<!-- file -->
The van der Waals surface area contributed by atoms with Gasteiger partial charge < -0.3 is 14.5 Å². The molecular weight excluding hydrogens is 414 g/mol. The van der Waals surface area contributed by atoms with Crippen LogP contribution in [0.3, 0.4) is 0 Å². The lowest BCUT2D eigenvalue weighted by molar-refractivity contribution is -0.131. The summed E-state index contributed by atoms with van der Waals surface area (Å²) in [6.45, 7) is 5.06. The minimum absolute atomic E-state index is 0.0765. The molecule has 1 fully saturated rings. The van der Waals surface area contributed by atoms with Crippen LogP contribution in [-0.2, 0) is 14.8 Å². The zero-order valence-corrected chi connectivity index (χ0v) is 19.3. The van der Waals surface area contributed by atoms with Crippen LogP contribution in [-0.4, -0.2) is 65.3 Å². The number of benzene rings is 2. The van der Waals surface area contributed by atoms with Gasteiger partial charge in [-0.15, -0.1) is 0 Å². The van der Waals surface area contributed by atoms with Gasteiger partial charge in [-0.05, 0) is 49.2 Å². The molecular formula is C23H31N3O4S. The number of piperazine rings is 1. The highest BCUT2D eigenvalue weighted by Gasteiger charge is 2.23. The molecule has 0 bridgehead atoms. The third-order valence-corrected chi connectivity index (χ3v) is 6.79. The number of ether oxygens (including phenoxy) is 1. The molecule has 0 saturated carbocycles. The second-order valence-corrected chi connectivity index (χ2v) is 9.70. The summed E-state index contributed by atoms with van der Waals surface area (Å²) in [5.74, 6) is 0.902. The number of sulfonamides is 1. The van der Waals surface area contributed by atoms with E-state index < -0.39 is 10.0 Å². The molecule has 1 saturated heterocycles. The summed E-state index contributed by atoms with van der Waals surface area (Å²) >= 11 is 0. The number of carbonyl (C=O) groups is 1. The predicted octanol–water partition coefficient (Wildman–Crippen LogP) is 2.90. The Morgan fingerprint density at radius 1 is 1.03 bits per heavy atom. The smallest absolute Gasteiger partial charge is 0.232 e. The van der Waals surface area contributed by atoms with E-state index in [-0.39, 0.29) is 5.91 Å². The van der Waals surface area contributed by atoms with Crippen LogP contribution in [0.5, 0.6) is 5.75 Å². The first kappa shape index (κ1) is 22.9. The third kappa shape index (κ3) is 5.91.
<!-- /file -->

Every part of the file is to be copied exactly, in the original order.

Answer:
The van der Waals surface area contributed by atoms with Gasteiger partial charge < -0.3 is 14.5 Å². The molecular weight excluding hydrogens is 414 g/mol. The van der Waals surface area contributed by atoms with Crippen LogP contribution in [0.3, 0.4) is 0 Å². The lowest BCUT2D eigenvalue weighted by molar-refractivity contribution is -0.131. The summed E-state index contributed by atoms with van der Waals surface area (Å²) in [6.45, 7) is 5.06. The minimum absolute atomic E-state index is 0.0765. The molecule has 1 fully saturated rings. The van der Waals surface area contributed by atoms with Crippen LogP contribution in [-0.2, 0) is 14.8 Å². The zero-order valence-corrected chi connectivity index (χ0v) is 19.3. The van der Waals surface area contributed by atoms with Crippen LogP contribution in [-0.4, -0.2) is 65.3 Å². The number of benzene rings is 2. The van der Waals surface area contributed by atoms with Gasteiger partial charge in [-0.15, -0.1) is 0 Å². The van der Waals surface area contributed by atoms with Gasteiger partial charge in [-0.05, 0) is 49.2 Å². The molecular formula is C23H31N3O4S. The number of piperazine rings is 1. The highest BCUT2D eigenvalue weighted by Gasteiger charge is 2.23. The molecule has 0 bridgehead atoms. The third-order valence-corrected chi connectivity index (χ3v) is 6.79. The number of ether oxygens (including phenoxy) is 1. The molecule has 0 saturated carbocycles. The second-order valence-corrected chi connectivity index (χ2v) is 9.70. The summed E-state index contributed by atoms with van der Waals surface area (Å²) in [5.74, 6) is 0.902. The number of sulfonamides is 1. The van der Waals surface area contributed by atoms with E-state index < -0.39 is 10.0 Å². The molecule has 1 saturated heterocycles. The summed E-state index contributed by atoms with van der Waals surface area (Å²) >= 11 is 0. The number of carbonyl (C=O) groups is 1. The predicted octanol–water partition coefficient (Wildman–Crippen LogP) is 2.90. The Morgan fingerprint density at radius 1 is 1.03 bits per heavy atom. The smallest absolute Gasteiger partial charge is 0.232 e. The van der Waals surface area contributed by atoms with E-state index in [-0.39, 0.29) is 5.91 Å². The van der Waals surface area contributed by atoms with Crippen LogP contribution in [0.5, 0.6) is 5.75 Å². The first kappa shape index (κ1) is 22.9. The third kappa shape index (κ3) is 5.91.